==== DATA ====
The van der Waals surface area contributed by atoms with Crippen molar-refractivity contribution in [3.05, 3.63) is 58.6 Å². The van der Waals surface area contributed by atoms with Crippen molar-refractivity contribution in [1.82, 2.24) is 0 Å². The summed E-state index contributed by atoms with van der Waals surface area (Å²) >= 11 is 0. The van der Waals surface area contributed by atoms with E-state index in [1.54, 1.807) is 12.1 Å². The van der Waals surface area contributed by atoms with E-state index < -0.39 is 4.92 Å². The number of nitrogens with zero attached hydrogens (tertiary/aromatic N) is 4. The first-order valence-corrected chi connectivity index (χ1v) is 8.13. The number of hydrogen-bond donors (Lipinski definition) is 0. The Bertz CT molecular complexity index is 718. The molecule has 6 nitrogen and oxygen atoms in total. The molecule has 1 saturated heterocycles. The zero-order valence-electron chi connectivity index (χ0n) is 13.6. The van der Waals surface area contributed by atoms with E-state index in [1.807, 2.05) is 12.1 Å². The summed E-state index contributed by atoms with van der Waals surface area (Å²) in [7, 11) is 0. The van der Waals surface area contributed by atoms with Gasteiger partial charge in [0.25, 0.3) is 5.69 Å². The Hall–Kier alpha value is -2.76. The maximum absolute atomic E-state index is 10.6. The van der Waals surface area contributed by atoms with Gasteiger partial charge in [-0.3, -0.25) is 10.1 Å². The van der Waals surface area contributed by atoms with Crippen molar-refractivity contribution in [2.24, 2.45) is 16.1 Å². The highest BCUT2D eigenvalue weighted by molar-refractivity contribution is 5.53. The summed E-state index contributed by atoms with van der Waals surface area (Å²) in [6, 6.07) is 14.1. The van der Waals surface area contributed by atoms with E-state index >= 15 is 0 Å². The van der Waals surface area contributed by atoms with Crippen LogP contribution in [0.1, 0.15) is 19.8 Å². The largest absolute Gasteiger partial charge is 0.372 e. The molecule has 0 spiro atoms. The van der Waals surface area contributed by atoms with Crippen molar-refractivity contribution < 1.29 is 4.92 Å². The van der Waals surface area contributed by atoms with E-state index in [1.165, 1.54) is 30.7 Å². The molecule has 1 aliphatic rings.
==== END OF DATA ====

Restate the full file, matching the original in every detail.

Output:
The van der Waals surface area contributed by atoms with Crippen molar-refractivity contribution in [3.05, 3.63) is 58.6 Å². The van der Waals surface area contributed by atoms with Crippen molar-refractivity contribution in [1.82, 2.24) is 0 Å². The summed E-state index contributed by atoms with van der Waals surface area (Å²) >= 11 is 0. The van der Waals surface area contributed by atoms with E-state index in [1.54, 1.807) is 12.1 Å². The van der Waals surface area contributed by atoms with E-state index < -0.39 is 4.92 Å². The number of nitrogens with zero attached hydrogens (tertiary/aromatic N) is 4. The first-order valence-corrected chi connectivity index (χ1v) is 8.13. The number of hydrogen-bond donors (Lipinski definition) is 0. The Bertz CT molecular complexity index is 718. The molecule has 6 nitrogen and oxygen atoms in total. The molecule has 1 saturated heterocycles. The zero-order valence-electron chi connectivity index (χ0n) is 13.6. The van der Waals surface area contributed by atoms with E-state index in [1.807, 2.05) is 12.1 Å². The summed E-state index contributed by atoms with van der Waals surface area (Å²) in [7, 11) is 0. The van der Waals surface area contributed by atoms with Gasteiger partial charge in [0.25, 0.3) is 5.69 Å². The Hall–Kier alpha value is -2.76. The maximum absolute atomic E-state index is 10.6. The van der Waals surface area contributed by atoms with Gasteiger partial charge in [-0.3, -0.25) is 10.1 Å². The van der Waals surface area contributed by atoms with Crippen molar-refractivity contribution in [2.24, 2.45) is 16.1 Å². The highest BCUT2D eigenvalue weighted by molar-refractivity contribution is 5.53. The summed E-state index contributed by atoms with van der Waals surface area (Å²) in [6, 6.07) is 14.1. The van der Waals surface area contributed by atoms with E-state index >= 15 is 0 Å². The van der Waals surface area contributed by atoms with Crippen LogP contribution in [0.1, 0.15) is 19.8 Å². The largest absolute Gasteiger partial charge is 0.372 e. The molecule has 0 spiro atoms. The van der Waals surface area contributed by atoms with Crippen molar-refractivity contribution < 1.29 is 4.92 Å². The van der Waals surface area contributed by atoms with E-state index in [1.165, 1.54) is 30.7 Å². The molecule has 1 aliphatic rings.